One of the more anticipated decisions of this Supreme Court was going to answer under what circumstances a mixed-motive decision would be appropriate. Since the whole procedural law of mixed-motive cases seems muddled, help from the Supremes on any aspect was eagerly anticipated.
But today in Gross v. FBL Financial Services (S.Ct 6/18/09)[pdf] the Supreme Court took a pass on that specific question, and instead answered the question it (well at least the 5 in the majority) really wanted to answer:
Can you ever have a mixed-motive instruction under the ADEA?
Since the answer was no, the question the rest of us were waiting for, under what circumstances do you get one, remains an open question, at least for Title VII cases.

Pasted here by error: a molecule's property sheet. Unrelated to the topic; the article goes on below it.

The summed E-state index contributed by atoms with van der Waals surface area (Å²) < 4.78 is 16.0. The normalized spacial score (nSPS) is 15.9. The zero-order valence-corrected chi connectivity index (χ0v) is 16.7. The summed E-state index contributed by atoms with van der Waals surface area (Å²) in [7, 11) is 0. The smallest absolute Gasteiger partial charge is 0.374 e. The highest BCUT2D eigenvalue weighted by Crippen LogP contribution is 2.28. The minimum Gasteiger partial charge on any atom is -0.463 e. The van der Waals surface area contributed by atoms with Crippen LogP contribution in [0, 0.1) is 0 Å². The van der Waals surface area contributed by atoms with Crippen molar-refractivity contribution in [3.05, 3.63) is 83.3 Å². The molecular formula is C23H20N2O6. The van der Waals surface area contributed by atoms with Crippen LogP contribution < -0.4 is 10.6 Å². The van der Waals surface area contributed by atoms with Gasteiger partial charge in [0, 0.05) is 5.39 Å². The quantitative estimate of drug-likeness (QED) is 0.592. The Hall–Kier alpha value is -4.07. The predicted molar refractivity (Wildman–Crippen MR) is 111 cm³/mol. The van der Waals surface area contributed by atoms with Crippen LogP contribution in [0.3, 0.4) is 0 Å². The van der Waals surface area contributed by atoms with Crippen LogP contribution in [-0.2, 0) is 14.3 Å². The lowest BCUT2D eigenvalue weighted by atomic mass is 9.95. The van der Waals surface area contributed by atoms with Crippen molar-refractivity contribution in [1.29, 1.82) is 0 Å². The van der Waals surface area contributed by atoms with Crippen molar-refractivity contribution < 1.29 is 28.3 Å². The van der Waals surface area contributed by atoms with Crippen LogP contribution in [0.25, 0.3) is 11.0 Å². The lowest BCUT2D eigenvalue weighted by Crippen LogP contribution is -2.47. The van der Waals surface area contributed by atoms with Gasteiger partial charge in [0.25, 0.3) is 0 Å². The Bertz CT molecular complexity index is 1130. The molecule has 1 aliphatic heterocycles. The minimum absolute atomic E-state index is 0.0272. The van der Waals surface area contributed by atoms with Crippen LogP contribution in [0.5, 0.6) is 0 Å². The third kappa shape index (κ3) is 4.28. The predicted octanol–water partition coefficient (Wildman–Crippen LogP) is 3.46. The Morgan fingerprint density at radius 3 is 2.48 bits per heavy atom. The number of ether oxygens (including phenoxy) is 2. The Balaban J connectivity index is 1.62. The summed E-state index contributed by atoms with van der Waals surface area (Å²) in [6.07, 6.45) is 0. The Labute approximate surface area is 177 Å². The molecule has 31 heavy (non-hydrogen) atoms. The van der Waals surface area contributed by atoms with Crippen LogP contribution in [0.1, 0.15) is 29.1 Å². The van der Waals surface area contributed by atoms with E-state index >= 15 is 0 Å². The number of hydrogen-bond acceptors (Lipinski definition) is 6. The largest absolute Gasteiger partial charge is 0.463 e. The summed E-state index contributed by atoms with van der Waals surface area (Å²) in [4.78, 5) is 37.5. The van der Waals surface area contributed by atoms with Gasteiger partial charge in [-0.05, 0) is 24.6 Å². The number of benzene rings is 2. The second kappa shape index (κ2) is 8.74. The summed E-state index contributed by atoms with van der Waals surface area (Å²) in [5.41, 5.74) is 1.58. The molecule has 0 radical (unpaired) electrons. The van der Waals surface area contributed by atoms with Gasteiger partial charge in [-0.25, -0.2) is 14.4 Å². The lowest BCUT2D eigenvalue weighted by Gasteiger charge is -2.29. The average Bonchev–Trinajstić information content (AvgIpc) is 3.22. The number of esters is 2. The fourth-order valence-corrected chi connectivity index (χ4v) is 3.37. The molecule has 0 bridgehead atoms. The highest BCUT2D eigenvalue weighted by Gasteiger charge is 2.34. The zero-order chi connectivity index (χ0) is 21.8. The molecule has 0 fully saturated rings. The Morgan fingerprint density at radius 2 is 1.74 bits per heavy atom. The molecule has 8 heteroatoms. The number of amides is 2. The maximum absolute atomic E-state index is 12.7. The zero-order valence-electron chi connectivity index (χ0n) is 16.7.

The reason the 5-4 opinion went the way it did, with Justice Thomas writing it, has to do with differences between the ADEA and Title VII, in particular on the issue of the burden of persuasion.
Even worse, the majority teased us with the idea that perhaps the Supreme Court might if it had it to do over again jettison the mixed motive idea, since it has been so difficult for the courts to implement. (Unfortunately, that idea seems likely foreclosed by the Congressional amendments to Title VII discussed in Justice Thomas’ opinion.)
Workplace Prof’s first look, thinks it could also impact ADA cases. More detailed analysis will be forthcoming from many I am sure.
My first take — its an important decision, for now. However, since it is based on a question of statutory interpretation, stay tuned for the Jack Gross Mixed-Motive for Old Folks Bill coming to a Congress near you soon.